1841 - 1920
Carl Christian Dahlgren was born in Skelsior, Denmark on March 12, 1841. After serving in the Danish Army during the Austro-Prussian War, he enrolled at the Copenhagen Academy of Arts and studied privately with Carsten Henreksen. He and his younger brother, Marius, immigrated to Salt Lake City in 1872. There he found work as an artist-draftsman for the Surveyor General's office and later opened an art school. In 1878 he moved to San Francisco where he became an active member of the San Francisco Art Ass'n. Shortly after his arrival, he married and made his home in Oakland. For years his illustrations appeared in the Californian magazine. Primarily a landscapist, he also painted genre, portraits, and a series of San Francisco street scenes following the disaster of 1906. Carl was known as the "Sunshine Painter" due to a shaft of sunlight often found in his works. The first few years in the United States the brothers signed their paintings "Dahlgreen" but shortly after their arrival dropped an "E" from their signatures. Carl died in Oakland on June 5, 1920. Exhibited: California Midwinter International Exposition, 1894; San Francisco Art Ass'n, 1916-18. Works held: Oakland Museum (Wood Engraver and his Apprentice); California Historical Society; State Museum Resource Center (Sacramento).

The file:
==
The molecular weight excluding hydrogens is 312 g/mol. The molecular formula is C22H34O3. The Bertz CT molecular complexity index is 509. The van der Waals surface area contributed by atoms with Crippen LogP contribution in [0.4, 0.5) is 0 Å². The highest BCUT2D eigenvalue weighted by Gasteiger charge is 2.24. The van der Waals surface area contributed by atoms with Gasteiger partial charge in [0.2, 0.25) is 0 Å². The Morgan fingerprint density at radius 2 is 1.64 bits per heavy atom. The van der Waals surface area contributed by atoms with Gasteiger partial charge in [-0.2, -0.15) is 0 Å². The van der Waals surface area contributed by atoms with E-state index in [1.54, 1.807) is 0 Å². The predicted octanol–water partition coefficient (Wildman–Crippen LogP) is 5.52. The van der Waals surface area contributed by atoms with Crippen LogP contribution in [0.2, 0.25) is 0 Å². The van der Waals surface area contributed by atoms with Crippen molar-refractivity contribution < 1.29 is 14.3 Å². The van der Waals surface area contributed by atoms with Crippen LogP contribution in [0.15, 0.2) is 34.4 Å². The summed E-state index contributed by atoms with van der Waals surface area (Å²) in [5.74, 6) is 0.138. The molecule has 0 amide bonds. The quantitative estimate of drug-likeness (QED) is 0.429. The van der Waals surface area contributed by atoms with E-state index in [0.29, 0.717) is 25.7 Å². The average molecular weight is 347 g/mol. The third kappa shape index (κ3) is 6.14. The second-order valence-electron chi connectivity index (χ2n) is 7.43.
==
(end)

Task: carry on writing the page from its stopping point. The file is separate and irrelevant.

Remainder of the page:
Return to artwork page.